A dusk ghoul has ST 12, DX 12, IQ 9, MA 10; their nailed hands deal 1d-2 damage, (1d in HTH). Their skin tattoos stop 1 hit of damage. Each time a ghoul hits (a damaging blow or not), they inflict a cumulative -1 DX penalty caused by maddening whispers heard inside their victim’s mind. If the penalty reaches -4 DX, their foe loses all motor function and collapses, effectively paralyzed for 1d6 turns or until they make a 4 die saving roll against IQ. Lifting the DX penalty (e.g. with a Clearheadedness spell) is also effective. Paralyzed or not, the DX penalty will otherwise last fifteen minutes.

A dusk ghoul which has recently inflicted its mad whispers on a victim glows with a strange power and has 10 additional points of life force with respect to the Drain Strength spell. Dusk ghouls will often attack in packs, retreating to gift any master(s) with their unholy strength.

The Fantasy Trip - Legacy & Renaissance

Last week I received my “I Want It All” Legacy Edition box of The Fantasy Trip RPG. Work projects and other obligations have prevented me from digging into the re-release as much as I’d like, but it looks like Steve Jackson Games have created a fine product that is worthy of this game’s great heritage. I hope it’s received with enthusiasm sufficient to permit ongoing support, (official and otherwise).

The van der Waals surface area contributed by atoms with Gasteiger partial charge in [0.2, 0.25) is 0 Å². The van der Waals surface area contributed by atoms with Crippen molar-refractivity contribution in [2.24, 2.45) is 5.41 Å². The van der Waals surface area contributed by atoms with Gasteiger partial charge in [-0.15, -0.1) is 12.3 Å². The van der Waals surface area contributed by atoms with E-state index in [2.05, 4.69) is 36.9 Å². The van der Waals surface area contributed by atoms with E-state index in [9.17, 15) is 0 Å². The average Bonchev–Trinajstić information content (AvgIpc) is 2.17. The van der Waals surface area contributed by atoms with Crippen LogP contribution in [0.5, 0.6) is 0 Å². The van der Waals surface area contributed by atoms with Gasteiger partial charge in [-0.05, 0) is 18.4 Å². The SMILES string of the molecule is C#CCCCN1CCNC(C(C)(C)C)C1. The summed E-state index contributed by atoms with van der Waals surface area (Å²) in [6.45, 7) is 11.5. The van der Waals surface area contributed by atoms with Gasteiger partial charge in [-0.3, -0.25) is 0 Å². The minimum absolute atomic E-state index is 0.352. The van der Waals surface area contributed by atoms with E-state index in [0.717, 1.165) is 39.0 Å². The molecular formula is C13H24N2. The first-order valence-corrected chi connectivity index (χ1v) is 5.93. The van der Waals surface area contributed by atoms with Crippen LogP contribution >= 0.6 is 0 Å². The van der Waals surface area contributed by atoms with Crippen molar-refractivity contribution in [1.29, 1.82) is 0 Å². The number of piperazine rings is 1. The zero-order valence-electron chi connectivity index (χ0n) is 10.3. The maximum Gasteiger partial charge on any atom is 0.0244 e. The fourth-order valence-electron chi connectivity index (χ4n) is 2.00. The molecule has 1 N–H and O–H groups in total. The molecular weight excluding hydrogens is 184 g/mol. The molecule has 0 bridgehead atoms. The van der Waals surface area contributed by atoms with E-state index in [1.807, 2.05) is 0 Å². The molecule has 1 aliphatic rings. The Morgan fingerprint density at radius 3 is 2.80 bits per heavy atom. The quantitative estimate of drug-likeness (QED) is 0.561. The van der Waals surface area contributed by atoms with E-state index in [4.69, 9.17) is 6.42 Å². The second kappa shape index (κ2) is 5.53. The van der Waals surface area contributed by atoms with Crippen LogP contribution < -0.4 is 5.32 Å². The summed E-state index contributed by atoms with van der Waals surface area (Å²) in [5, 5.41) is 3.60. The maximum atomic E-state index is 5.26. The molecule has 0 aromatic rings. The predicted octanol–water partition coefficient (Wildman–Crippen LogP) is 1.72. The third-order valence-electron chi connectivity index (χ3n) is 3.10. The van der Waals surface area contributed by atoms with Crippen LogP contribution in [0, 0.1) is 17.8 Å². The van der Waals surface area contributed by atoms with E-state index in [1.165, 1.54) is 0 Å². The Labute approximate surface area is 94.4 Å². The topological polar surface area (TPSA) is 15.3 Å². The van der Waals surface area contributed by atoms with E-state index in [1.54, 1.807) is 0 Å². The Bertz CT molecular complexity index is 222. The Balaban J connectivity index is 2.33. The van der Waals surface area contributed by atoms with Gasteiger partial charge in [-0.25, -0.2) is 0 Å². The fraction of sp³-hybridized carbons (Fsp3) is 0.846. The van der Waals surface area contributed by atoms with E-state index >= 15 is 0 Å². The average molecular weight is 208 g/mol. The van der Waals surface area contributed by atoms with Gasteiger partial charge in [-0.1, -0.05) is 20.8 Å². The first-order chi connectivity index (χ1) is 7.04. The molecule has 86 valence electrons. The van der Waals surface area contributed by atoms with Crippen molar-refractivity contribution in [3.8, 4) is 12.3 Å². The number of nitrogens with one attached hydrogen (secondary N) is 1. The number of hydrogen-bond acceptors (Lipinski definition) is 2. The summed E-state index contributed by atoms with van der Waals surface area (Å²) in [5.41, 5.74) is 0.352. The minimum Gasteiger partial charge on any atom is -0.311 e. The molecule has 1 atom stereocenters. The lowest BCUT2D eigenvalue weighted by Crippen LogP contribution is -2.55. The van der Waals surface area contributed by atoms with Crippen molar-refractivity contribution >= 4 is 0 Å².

The Fantasy Trip was essentially my introduction into the RPG hobby. I’d been playing Metagaming’s Melee, Wizard, Death Test (1 & 2) and Grail Quest for months prior to cracking an AD&D book with sufficient attention to be able to poorly run it for my middle school friends. It’d be months later still before I’d have my own copy of the Monster Manual, never mind a Dungeon Master’s Guide or Players Handbook.

Sir Alynor sets out on a holy quest at my game table.

Sir Alynor sets out on a holy quest at my game table.